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Nature Papers Include Monotreme Genomes, Single-Cell Study of Gastric Adenocarcinoma, More

High-quality reference genomes for the platypus and echidna — two egg-laying mammals, or monotremes, of Australasia — are presented in Nature this week, providing insights into mammalian evolution. An international team led by scientists from the University of Copenhagen generated the platypus genome using a combination of single-molecule sequencing technology and physical mapping methods, assigning most of the sequences to a chromosome-scale assembly and markedly improving the genome continuity and gene annotation. A less-continuous assembly was also produced for the short-beaked echidna. In analyzing the genomes, the researchers were able to detect the ancestral and lineage-specific genomic changes shaping both monotreme and mammalian evolution. "The new genomes of both species will enable further insights into therian innovations and the biology and evolution of these extraordinary egg-laying mammals," the authors write.

In performing single-cell RNA sequencing of tumor cells from patients with gastric adenocarcinoma, a team of MD Anderson Cancer Center scientists have identified key contributors to intratumoral heterogeneity in cancer. As reported in Nature Medicine, the investigators sequenced peritoneal carcinomatosis (PC) cells from 15 patients to construct a map of over 45,000 PC cells, profile the transcriptome states of tumor cell populations, examine the intratumoral heterogeneity of malignant PC cells, and identify significant correlates with patient survival. They determine that diversity in tumor cell lineage/state compositions is a key contributor to intratumoral heterogeneity, as well as discover a 12-gene prognostic signature that may hold potential for stratifying patients for treatment.

A new method for improved metagenome binning and assembly is described in Nature Biotechnology this week. Metagenomic binning, the process of grouping metagenomic sequences by their organism of origin, is a key starting point for metagenomic studies, but the reconstruction of microbial species from metagenomics data remains challenging. To address this, researchers from the University of Copenhagen and collaborators developed a computational tool — called variational autoencoders for metagenomic binning, or VAMB — that uses deep variational autoencoders to encode sequence co-abundance and k-mer distribution information before clustering. The team shows that VAMB is able to integrate these two distinct data types without any previous knowledge of the datasets and can outperform existing state-of-the-art binners.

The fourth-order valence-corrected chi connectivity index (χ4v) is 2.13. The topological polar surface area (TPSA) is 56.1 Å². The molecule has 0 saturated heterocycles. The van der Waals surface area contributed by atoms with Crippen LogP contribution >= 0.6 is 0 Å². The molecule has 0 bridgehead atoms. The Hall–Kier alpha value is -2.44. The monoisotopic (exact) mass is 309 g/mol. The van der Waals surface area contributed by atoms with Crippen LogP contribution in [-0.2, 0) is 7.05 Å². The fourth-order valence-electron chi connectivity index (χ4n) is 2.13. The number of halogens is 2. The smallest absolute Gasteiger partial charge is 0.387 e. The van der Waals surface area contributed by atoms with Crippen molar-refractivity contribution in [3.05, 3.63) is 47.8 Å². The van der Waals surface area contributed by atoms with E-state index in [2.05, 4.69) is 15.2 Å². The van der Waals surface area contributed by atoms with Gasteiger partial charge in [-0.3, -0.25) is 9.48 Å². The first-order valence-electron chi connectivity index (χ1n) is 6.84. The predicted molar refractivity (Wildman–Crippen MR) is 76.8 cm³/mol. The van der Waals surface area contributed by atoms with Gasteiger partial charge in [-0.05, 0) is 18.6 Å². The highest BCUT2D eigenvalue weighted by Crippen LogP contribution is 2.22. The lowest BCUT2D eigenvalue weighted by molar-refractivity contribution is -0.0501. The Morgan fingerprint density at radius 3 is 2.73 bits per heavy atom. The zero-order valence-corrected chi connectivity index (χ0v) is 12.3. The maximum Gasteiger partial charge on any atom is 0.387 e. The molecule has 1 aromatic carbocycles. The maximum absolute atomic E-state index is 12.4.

The Scan

Study Points to Tuberculosis Protection by Gaucher Disease Mutation

A mutation linked to Gaucher disease in the Ashkenazi Jewish population appears to boost Mycobacterium tuberculosis resistance in a zebrafish model of the lysosomal storage condition, a new PNAS study finds.

SpliceVault Portal Provides Look at RNA Splicing Changes Linked to Genetic Variants

The portal, described in Nature Genetics, houses variant-related messenger RNA splicing insights drawn from RNA sequencing data in nearly 335,700 samples — a set known as the 300K-RNA resource.

Automated Sequencing Pipeline Appears to Allow Rapid SARS-CoV-2 Lineage Detection in Nevada Study

Researchers in the Journal of Molecular Diagnostics describe and assess a Clear Labs Dx automated workflow, sequencing, and bioinformatic analysis method for quickly identifying SARS-CoV-2 lineages.

UK Team Presents Genetic, Epigenetic Sequencing Method

Using enzymatic DNA preparation steps, researchers in Nature Biotechnology develop a strategy for sequencing DNA, along with 5-methylcytosine and 5-hydroxymethylcytosine, on existing sequencers.